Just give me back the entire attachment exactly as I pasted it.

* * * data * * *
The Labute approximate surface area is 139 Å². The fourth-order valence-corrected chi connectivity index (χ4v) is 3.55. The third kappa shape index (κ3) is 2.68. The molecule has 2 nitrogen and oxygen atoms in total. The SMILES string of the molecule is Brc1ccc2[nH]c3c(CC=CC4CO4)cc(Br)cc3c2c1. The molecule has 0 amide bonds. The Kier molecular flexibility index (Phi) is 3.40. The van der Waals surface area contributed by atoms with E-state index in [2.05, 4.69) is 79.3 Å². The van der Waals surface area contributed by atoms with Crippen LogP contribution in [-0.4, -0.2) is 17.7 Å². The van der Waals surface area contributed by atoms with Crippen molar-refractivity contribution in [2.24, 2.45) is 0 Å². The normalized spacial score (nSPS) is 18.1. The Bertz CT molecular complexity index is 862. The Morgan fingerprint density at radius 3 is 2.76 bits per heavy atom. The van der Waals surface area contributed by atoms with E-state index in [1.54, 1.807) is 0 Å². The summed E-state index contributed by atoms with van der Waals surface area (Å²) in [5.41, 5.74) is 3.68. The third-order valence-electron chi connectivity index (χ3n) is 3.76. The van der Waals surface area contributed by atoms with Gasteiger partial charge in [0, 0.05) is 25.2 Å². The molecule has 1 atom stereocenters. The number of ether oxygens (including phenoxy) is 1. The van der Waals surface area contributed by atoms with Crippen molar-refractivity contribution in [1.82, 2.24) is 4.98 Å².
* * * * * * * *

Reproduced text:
The Labute approximate surface area is 139 Å². The fourth-order valence-corrected chi connectivity index (χ4v) is 3.55. The third kappa shape index (κ3) is 2.68. The molecule has 2 nitrogen and oxygen atoms in total. The SMILES string of the molecule is Brc1ccc2[nH]c3c(CC=CC4CO4)cc(Br)cc3c2c1. The molecule has 0 amide bonds. The Kier molecular flexibility index (Phi) is 3.40. The van der Waals surface area contributed by atoms with E-state index in [2.05, 4.69) is 79.3 Å². The van der Waals surface area contributed by atoms with Crippen LogP contribution in [-0.4, -0.2) is 17.7 Å². The van der Waals surface area contributed by atoms with Crippen molar-refractivity contribution in [2.24, 2.45) is 0 Å². The normalized spacial score (nSPS) is 18.1. The Bertz CT molecular complexity index is 862. The Morgan fingerprint density at radius 3 is 2.76 bits per heavy atom. The van der Waals surface area contributed by atoms with E-state index in [1.54, 1.807) is 0 Å². The summed E-state index contributed by atoms with van der Waals surface area (Å²) in [5.41, 5.74) is 3.68. The third-order valence-electron chi connectivity index (χ3n) is 3.76. The van der Waals surface area contributed by atoms with Gasteiger partial charge in [0, 0.05) is 25.2 Å². The molecule has 1 atom stereocenters. The number of ether oxygens (including phenoxy) is 1. The van der Waals surface area contributed by atoms with Crippen molar-refractivity contribution in [1.82, 2.24) is 4.98 Å².